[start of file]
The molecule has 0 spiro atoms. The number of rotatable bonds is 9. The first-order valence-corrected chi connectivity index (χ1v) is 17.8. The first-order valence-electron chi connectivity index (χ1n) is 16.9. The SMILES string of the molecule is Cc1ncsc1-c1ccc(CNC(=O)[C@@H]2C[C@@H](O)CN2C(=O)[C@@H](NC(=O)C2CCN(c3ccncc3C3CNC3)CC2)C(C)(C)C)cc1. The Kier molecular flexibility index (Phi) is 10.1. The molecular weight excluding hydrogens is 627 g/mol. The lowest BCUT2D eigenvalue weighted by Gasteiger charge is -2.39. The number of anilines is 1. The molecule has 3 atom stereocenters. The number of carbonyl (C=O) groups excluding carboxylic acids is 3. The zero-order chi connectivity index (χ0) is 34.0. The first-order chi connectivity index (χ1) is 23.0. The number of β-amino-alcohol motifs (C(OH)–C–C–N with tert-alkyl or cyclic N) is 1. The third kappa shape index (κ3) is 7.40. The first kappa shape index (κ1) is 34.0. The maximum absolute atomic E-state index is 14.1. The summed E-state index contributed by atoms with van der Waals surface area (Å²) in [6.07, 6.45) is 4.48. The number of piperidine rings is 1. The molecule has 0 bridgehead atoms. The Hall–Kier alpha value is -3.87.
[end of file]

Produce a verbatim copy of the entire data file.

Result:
The molecule has 0 spiro atoms. The number of rotatable bonds is 9. The first-order valence-corrected chi connectivity index (χ1v) is 17.8. The first-order valence-electron chi connectivity index (χ1n) is 16.9. The SMILES string of the molecule is Cc1ncsc1-c1ccc(CNC(=O)[C@@H]2C[C@@H](O)CN2C(=O)[C@@H](NC(=O)C2CCN(c3ccncc3C3CNC3)CC2)C(C)(C)C)cc1. The Kier molecular flexibility index (Phi) is 10.1. The molecular weight excluding hydrogens is 627 g/mol. The lowest BCUT2D eigenvalue weighted by Gasteiger charge is -2.39. The number of anilines is 1. The molecule has 3 atom stereocenters. The number of carbonyl (C=O) groups excluding carboxylic acids is 3. The zero-order chi connectivity index (χ0) is 34.0. The first-order chi connectivity index (χ1) is 23.0. The number of β-amino-alcohol motifs (C(OH)–C–C–N with tert-alkyl or cyclic N) is 1. The third kappa shape index (κ3) is 7.40. The first kappa shape index (κ1) is 34.0. The maximum absolute atomic E-state index is 14.1. The summed E-state index contributed by atoms with van der Waals surface area (Å²) in [6.07, 6.45) is 4.48. The number of piperidine rings is 1. The molecule has 0 bridgehead atoms. The Hall–Kier alpha value is -3.87.